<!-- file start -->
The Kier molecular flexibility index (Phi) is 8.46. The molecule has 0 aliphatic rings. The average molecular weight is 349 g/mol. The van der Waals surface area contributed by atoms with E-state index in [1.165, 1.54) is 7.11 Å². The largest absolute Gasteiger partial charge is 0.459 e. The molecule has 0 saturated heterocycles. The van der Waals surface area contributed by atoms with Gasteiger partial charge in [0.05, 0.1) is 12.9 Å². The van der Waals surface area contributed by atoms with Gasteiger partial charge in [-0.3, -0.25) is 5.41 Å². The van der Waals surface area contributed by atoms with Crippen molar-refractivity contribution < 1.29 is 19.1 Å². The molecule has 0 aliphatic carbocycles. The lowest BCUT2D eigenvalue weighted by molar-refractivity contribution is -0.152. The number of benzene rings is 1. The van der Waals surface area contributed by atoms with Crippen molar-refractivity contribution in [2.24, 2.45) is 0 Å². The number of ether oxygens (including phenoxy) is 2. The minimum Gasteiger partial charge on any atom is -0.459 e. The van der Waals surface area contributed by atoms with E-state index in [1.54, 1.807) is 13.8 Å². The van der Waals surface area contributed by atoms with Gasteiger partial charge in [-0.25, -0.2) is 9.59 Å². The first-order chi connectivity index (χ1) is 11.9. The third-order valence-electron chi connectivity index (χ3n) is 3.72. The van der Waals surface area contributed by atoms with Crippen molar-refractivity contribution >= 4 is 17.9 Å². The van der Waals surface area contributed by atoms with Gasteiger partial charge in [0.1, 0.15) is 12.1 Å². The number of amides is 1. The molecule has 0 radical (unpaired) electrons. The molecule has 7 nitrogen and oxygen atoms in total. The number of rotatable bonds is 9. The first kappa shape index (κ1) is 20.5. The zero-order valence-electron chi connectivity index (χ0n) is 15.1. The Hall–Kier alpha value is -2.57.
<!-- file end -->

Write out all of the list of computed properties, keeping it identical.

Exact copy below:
The Kier molecular flexibility index (Phi) is 8.46. The molecule has 0 aliphatic rings. The average molecular weight is 349 g/mol. The van der Waals surface area contributed by atoms with E-state index in [1.165, 1.54) is 7.11 Å². The largest absolute Gasteiger partial charge is 0.459 e. The molecule has 0 saturated heterocycles. The van der Waals surface area contributed by atoms with Gasteiger partial charge in [0.05, 0.1) is 12.9 Å². The van der Waals surface area contributed by atoms with Gasteiger partial charge in [-0.3, -0.25) is 5.41 Å². The van der Waals surface area contributed by atoms with Crippen molar-refractivity contribution < 1.29 is 19.1 Å². The molecule has 0 aliphatic carbocycles. The lowest BCUT2D eigenvalue weighted by molar-refractivity contribution is -0.152. The number of benzene rings is 1. The van der Waals surface area contributed by atoms with Crippen molar-refractivity contribution in [2.24, 2.45) is 0 Å². The number of ether oxygens (including phenoxy) is 2. The minimum Gasteiger partial charge on any atom is -0.459 e. The van der Waals surface area contributed by atoms with E-state index in [1.54, 1.807) is 13.8 Å². The van der Waals surface area contributed by atoms with Gasteiger partial charge in [-0.25, -0.2) is 9.59 Å². The first-order chi connectivity index (χ1) is 11.9. The third-order valence-electron chi connectivity index (χ3n) is 3.72. The van der Waals surface area contributed by atoms with Crippen molar-refractivity contribution >= 4 is 17.9 Å². The van der Waals surface area contributed by atoms with Gasteiger partial charge in [0.1, 0.15) is 12.1 Å². The number of amides is 1. The molecule has 0 radical (unpaired) electrons. The molecule has 7 nitrogen and oxygen atoms in total. The number of rotatable bonds is 9. The first kappa shape index (κ1) is 20.5. The zero-order valence-electron chi connectivity index (χ0n) is 15.1. The Hall–Kier alpha value is -2.57.